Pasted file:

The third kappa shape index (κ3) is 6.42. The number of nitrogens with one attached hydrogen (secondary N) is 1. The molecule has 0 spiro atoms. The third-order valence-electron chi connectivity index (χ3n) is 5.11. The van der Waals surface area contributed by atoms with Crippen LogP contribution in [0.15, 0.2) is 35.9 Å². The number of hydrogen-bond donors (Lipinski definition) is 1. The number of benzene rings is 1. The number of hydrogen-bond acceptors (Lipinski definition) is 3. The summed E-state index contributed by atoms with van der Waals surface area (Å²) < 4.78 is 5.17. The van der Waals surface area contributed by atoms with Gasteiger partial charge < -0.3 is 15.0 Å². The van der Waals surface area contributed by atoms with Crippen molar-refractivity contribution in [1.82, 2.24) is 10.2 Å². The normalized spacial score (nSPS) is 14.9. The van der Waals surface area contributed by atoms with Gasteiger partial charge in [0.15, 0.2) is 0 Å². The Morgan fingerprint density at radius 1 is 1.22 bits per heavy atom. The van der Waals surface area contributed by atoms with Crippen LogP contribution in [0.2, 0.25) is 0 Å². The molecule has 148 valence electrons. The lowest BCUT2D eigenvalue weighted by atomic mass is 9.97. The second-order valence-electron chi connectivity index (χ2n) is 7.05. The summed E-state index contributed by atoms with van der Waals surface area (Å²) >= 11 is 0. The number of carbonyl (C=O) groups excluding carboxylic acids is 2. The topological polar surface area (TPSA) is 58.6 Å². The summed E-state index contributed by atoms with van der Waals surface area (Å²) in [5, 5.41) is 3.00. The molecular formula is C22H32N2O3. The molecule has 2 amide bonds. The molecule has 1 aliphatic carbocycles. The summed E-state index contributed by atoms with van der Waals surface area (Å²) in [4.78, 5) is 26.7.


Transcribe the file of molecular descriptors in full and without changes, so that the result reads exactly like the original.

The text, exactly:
The third kappa shape index (κ3) is 6.42. The number of nitrogens with one attached hydrogen (secondary N) is 1. The molecule has 0 spiro atoms. The third-order valence-electron chi connectivity index (χ3n) is 5.11. The van der Waals surface area contributed by atoms with Crippen LogP contribution in [0.15, 0.2) is 35.9 Å². The number of hydrogen-bond donors (Lipinski definition) is 1. The number of benzene rings is 1. The number of hydrogen-bond acceptors (Lipinski definition) is 3. The summed E-state index contributed by atoms with van der Waals surface area (Å²) < 4.78 is 5.17. The van der Waals surface area contributed by atoms with Gasteiger partial charge < -0.3 is 15.0 Å². The van der Waals surface area contributed by atoms with Crippen molar-refractivity contribution in [1.82, 2.24) is 10.2 Å². The normalized spacial score (nSPS) is 14.9. The van der Waals surface area contributed by atoms with Gasteiger partial charge in [0.15, 0.2) is 0 Å². The Morgan fingerprint density at radius 1 is 1.22 bits per heavy atom. The van der Waals surface area contributed by atoms with Crippen LogP contribution in [0.2, 0.25) is 0 Å². The molecule has 148 valence electrons. The lowest BCUT2D eigenvalue weighted by atomic mass is 9.97. The second-order valence-electron chi connectivity index (χ2n) is 7.05. The summed E-state index contributed by atoms with van der Waals surface area (Å²) >= 11 is 0. The number of carbonyl (C=O) groups excluding carboxylic acids is 2. The topological polar surface area (TPSA) is 58.6 Å². The summed E-state index contributed by atoms with van der Waals surface area (Å²) in [5, 5.41) is 3.00. The molecular formula is C22H32N2O3. The molecule has 2 amide bonds. The molecule has 1 aliphatic carbocycles. The summed E-state index contributed by atoms with van der Waals surface area (Å²) in [4.78, 5) is 26.7.